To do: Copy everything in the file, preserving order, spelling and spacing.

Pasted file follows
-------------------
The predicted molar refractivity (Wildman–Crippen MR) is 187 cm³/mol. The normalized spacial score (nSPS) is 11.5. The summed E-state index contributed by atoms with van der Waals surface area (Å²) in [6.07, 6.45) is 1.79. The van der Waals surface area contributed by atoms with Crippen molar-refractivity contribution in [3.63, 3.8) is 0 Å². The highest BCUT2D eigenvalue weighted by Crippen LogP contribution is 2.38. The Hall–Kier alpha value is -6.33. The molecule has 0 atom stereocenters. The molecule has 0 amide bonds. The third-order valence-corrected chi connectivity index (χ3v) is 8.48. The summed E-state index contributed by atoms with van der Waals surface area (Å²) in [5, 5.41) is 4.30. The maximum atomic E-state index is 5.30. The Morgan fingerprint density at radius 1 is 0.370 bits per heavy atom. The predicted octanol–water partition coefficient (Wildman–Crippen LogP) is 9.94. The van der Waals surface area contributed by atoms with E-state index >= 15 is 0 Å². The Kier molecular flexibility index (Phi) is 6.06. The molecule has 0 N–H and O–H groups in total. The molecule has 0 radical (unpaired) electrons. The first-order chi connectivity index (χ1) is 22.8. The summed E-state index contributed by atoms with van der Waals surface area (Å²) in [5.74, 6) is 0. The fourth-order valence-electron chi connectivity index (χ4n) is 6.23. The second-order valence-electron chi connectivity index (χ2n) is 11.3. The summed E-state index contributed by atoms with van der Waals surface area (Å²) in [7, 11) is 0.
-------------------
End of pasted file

The predicted molar refractivity (Wildman–Crippen MR) is 187 cm³/mol. The normalized spacial score (nSPS) is 11.5. The summed E-state index contributed by atoms with van der Waals surface area (Å²) in [6.07, 6.45) is 1.79. The van der Waals surface area contributed by atoms with Crippen molar-refractivity contribution in [3.63, 3.8) is 0 Å². The highest BCUT2D eigenvalue weighted by Crippen LogP contribution is 2.38. The Hall–Kier alpha value is -6.33. The molecule has 0 atom stereocenters. The molecule has 0 amide bonds. The third-order valence-corrected chi connectivity index (χ3v) is 8.48. The summed E-state index contributed by atoms with van der Waals surface area (Å²) in [5, 5.41) is 4.30. The maximum atomic E-state index is 5.30. The Morgan fingerprint density at radius 1 is 0.370 bits per heavy atom. The predicted octanol–water partition coefficient (Wildman–Crippen LogP) is 9.94. The van der Waals surface area contributed by atoms with E-state index >= 15 is 0 Å². The Kier molecular flexibility index (Phi) is 6.06. The molecule has 0 N–H and O–H groups in total. The molecule has 0 radical (unpaired) electrons. The first-order chi connectivity index (χ1) is 22.8. The summed E-state index contributed by atoms with van der Waals surface area (Å²) in [5.74, 6) is 0. The fourth-order valence-electron chi connectivity index (χ4n) is 6.23. The second-order valence-electron chi connectivity index (χ2n) is 11.3. The summed E-state index contributed by atoms with van der Waals surface area (Å²) in [7, 11) is 0.